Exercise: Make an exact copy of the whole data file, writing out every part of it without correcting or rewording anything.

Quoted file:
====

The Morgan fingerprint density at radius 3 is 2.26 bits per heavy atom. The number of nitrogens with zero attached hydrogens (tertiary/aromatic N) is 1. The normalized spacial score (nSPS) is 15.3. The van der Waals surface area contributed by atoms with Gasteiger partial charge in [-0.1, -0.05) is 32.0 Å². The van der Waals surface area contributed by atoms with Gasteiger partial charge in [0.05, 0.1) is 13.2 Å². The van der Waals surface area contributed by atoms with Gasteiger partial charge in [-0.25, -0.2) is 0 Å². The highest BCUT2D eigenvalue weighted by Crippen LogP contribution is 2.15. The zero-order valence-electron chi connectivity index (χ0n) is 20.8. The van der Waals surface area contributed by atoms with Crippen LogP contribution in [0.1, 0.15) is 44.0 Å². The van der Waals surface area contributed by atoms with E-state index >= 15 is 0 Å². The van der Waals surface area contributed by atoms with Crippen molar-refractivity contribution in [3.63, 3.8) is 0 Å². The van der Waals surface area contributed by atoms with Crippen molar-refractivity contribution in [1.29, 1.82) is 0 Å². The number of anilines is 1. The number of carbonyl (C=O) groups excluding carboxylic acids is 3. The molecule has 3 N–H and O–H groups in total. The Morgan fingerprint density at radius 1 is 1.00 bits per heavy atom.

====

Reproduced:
The Morgan fingerprint density at radius 3 is 2.26 bits per heavy atom. The number of nitrogens with zero attached hydrogens (tertiary/aromatic N) is 1. The normalized spacial score (nSPS) is 15.3. The van der Waals surface area contributed by atoms with Gasteiger partial charge in [-0.1, -0.05) is 32.0 Å². The van der Waals surface area contributed by atoms with Gasteiger partial charge in [0.05, 0.1) is 13.2 Å². The van der Waals surface area contributed by atoms with Gasteiger partial charge in [-0.25, -0.2) is 0 Å². The highest BCUT2D eigenvalue weighted by Crippen LogP contribution is 2.15. The zero-order valence-electron chi connectivity index (χ0n) is 20.8. The van der Waals surface area contributed by atoms with Crippen LogP contribution in [0.1, 0.15) is 44.0 Å². The van der Waals surface area contributed by atoms with E-state index >= 15 is 0 Å². The van der Waals surface area contributed by atoms with Crippen molar-refractivity contribution in [3.63, 3.8) is 0 Å². The van der Waals surface area contributed by atoms with Crippen molar-refractivity contribution in [1.29, 1.82) is 0 Å². The number of anilines is 1. The number of carbonyl (C=O) groups excluding carboxylic acids is 3. The molecule has 3 N–H and O–H groups in total. The Morgan fingerprint density at radius 1 is 1.00 bits per heavy atom.